In the past two years the IRA has been systematically destroying the centres of one Protestant town after another, wrecking businesses and throwing people out of jobs. And the pace of this campaign of destruction has rapidly increased this year. Last year, when this particular campaign started, there were two such attacks: Lurgan was hit in March, Coleraine in November. But with this year little more than half-way through, there have already been four of these massive bombings: Bangor (March), Portadown (May), Magherafelt (May) and Newtownards this week.
In the light of those facts, consider the comment of Sir Patrick Mayhew, Secretary of State for Northern Ireland, after Newtownards: 'The IRA do not, as yet, realise they are bound to fail - though upon many of them that truth is dawning. They will come to learn this.' 'As yet' is good. The IRA started its offensive in 1971 and have kept it up ever since. This year, with Sir Patrick in charge, they have had those four spectacular successes.
On many occasions over the past two decades, British officials have announced the impending collapse of the IRA, but generally during a lull or slackening in the campaign. For Sir Patrick to make such a diagnosis in the ruins of Newtownards is to demonstrate that official complacency is actually rising while Northern Ireland burns.
On the same day that Sir Patrick made his 'bound to fail' speech, John Taylor, Unionist MP for Strangford, the constituency of which Newtownards is part, offered a strikingly different diagnosis. He said: 'I have to say something I thought I would never say: The IRA is certainly winning in Northern Ireland.'
'Certainly winning' is probably an exaggeration, but it is a lot nearer the truth than 'bound to fail'. The RUC registered an important success this week, a few hours after the bombing of Newtownards, when they managed to seize two massive devices - one weighing 2,000lb and the other 800lb - after chasing a terrorist gang for three miles through South Armagh countryside. One of those bombs could have done for Banbridge, the other for Tandragee. This was a successful and meritorious exercise in damage limitation, but that is all it was. As long as the godfathers are still at large, they can still keep up the most durable terror campaign in the world.
The fact is that the IRA has a long-term strategy, which looks nearer to success now than it did 20 years ago, or 10. Their objectives, in the present phase, may be defined as follows: to hit the Protestants so hard as to provoke them into hitting back against the Catholic community, thus obliging the security forces to step in, and come under fire from both sides: to keep this up until the British grow tired of it and go home. This week, the first phase of this programme was in full swing, and the prospects for the rest looked increasingly bright.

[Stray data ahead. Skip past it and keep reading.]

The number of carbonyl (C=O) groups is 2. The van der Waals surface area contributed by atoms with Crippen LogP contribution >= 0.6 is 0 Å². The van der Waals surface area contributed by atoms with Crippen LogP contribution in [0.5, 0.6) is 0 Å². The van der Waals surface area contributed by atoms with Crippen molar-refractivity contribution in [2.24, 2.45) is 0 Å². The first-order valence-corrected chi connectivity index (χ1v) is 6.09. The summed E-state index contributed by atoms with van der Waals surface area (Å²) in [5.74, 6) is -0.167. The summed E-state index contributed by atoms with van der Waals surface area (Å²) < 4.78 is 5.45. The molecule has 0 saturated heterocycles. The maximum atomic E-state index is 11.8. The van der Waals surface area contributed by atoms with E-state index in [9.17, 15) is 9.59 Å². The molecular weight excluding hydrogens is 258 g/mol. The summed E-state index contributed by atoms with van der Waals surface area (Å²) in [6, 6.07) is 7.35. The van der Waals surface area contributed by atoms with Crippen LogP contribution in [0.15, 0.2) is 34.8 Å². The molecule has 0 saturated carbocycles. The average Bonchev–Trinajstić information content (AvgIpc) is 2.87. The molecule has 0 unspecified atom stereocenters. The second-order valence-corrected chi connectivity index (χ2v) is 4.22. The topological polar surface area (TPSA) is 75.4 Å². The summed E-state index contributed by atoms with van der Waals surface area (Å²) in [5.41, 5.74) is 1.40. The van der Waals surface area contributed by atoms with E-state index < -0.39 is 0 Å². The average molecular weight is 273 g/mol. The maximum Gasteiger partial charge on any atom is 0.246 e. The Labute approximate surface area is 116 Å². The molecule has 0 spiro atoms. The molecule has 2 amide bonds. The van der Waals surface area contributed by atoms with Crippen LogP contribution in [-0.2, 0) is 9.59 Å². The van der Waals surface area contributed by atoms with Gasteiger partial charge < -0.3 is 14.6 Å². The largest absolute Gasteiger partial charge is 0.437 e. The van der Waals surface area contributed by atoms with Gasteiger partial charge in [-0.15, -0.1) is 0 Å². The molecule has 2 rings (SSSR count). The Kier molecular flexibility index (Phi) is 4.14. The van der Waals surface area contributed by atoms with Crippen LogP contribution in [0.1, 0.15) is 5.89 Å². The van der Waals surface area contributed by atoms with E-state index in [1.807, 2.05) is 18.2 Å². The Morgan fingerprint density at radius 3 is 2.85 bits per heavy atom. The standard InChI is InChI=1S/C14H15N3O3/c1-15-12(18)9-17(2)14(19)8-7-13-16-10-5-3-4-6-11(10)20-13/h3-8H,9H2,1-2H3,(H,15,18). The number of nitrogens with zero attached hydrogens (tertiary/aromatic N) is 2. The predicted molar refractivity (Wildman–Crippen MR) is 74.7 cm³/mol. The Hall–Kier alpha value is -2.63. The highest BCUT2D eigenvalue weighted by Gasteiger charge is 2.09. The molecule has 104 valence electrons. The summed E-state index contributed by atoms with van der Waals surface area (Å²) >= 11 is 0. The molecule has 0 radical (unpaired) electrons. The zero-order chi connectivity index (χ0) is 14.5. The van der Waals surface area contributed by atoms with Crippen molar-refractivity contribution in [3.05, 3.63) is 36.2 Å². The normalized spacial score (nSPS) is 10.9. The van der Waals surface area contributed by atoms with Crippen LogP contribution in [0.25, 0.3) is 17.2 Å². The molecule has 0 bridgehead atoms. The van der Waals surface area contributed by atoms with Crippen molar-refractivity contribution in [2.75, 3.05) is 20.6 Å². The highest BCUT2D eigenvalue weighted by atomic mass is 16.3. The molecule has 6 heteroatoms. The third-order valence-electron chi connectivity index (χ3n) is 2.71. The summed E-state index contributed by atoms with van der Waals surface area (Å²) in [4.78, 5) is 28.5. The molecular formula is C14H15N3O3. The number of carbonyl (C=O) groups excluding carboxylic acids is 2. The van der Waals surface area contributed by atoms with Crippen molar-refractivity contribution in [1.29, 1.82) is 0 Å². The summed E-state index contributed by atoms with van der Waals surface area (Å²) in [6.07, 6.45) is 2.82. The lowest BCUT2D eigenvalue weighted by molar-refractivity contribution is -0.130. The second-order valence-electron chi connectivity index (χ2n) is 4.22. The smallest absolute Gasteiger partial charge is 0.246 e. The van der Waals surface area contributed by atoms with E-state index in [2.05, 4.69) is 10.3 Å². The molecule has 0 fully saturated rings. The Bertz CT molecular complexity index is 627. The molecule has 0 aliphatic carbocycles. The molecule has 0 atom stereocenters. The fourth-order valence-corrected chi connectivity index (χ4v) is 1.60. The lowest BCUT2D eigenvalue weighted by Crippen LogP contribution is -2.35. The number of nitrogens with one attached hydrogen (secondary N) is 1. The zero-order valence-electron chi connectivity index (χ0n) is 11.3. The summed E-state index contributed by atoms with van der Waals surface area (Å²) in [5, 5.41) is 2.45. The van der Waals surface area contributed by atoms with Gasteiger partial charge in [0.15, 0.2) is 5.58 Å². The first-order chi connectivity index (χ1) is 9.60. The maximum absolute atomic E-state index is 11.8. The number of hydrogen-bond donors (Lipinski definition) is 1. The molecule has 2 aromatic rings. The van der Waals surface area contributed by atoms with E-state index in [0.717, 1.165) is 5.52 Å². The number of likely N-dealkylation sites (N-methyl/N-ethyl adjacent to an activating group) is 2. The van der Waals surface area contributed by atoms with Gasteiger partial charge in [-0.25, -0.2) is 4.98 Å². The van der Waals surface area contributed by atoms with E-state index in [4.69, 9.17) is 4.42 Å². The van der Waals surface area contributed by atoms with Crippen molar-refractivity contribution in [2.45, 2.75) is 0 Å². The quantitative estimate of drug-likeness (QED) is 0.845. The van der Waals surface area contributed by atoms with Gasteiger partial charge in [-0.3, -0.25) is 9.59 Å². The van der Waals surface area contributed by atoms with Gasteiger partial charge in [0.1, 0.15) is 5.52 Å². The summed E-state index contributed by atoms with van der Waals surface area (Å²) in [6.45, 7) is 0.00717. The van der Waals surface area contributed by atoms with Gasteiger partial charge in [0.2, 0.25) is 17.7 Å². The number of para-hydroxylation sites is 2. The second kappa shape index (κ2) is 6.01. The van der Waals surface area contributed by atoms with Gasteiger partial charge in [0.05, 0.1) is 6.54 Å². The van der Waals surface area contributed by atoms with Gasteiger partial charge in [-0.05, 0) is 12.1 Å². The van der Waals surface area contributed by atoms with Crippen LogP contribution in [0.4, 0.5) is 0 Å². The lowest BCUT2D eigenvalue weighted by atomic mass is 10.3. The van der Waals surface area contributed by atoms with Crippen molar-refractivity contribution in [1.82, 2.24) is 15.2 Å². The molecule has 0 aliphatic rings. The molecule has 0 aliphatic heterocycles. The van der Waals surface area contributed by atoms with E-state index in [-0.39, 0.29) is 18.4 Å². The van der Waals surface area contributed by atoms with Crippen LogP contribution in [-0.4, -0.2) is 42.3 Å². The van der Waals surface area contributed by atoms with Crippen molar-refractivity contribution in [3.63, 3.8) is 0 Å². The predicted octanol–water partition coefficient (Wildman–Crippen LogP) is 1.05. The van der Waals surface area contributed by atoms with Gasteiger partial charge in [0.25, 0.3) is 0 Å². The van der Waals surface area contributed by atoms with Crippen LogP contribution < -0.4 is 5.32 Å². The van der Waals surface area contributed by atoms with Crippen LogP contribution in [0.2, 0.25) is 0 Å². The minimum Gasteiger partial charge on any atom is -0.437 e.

The most promising prospect, for the realisation of the final stage of the programme, is that the Unionist population shall be drawn into combat with British troops, in which British soldiers get killed. In that case British withdrawal - or rather the expulsion of Northern Ireland from the United Kingdom - would begin to move up the political agenda.
The IRA knows that there are influential British officials who would like to see Britain disengage from Northern Ireland. Certain indiscretions - Peter Brooke's 'Cyprus' analogy, Sir Patrick Mayhew's Die Zeit interview - suggest that both the present Secretary of State and his predecessor may be of this number.
The IRA knows that if Unionists can be drawn into killing British soldiers, the case for withdrawal would be immensely strengthened.
One can imagine the language that would prepare the way for withdrawal: 'We have paid a high price in blood and treasure to preserve the present United Kingdom. We would have been prepared to go on doing so had those who call themselves Unionists in Northern Ireland done their share along with us in preserving the Union. Instead of that, many of them have revolted against the Union by murdering British soldiers sent there to preserve it.
'The United Kingdom of Great Britain and Northern Ireland is about to be dissolved. But it is not the people of Great Britain who are responsible for its dissolution. It is the so-called Unionists of Northern Ireland.'
The IRA feels close to the breakthrough it is looking for. And its tactics, in what it thinks of as the final phase, are obvious. First, keep the pressure up on the Protestants, so that they are drawn to attack the police, as last weekend. Then the IRA attacks the police, so that they, under fire from both sides, call in the Army. When the Army then comes under fire from both sides, the stage for withdrawal is set.
The drift in that direction could still be checked. Selective internment of both sets of godfathers would be a good first step, and would be welcomed by large numbers in both communities. But I don't think that will happen. I don't think the will is there. John Major sounded firm about the Union this week when he scolded the Labour Party over its 'Joint Administration' nonsense. But I fear that he was really being firm about the Labour Party and not the Union. And I suspect that there are people in the Northern Ireland Office and also in the Foreign Office who are quite happy about the way Northern Ireland is being allowed to drift. A good excuse for disengagement would suit these people fine.
Near the end of a book of mine called States of Ireland, published 21 years ago, I wrote of a Benign Model and a Malign Model for the future of Northern Ireland. The Benign Model need not detain us at this date. At the core of the Malign Model was the following:
'The British Army comes under armed attack from both communities. With increasing casualties and no solution in sight, a British government announces its agreement to the unity of Ireland.'
I'm afraid we may be nearly there. The rest of the Malign Model is on Bosnian lines.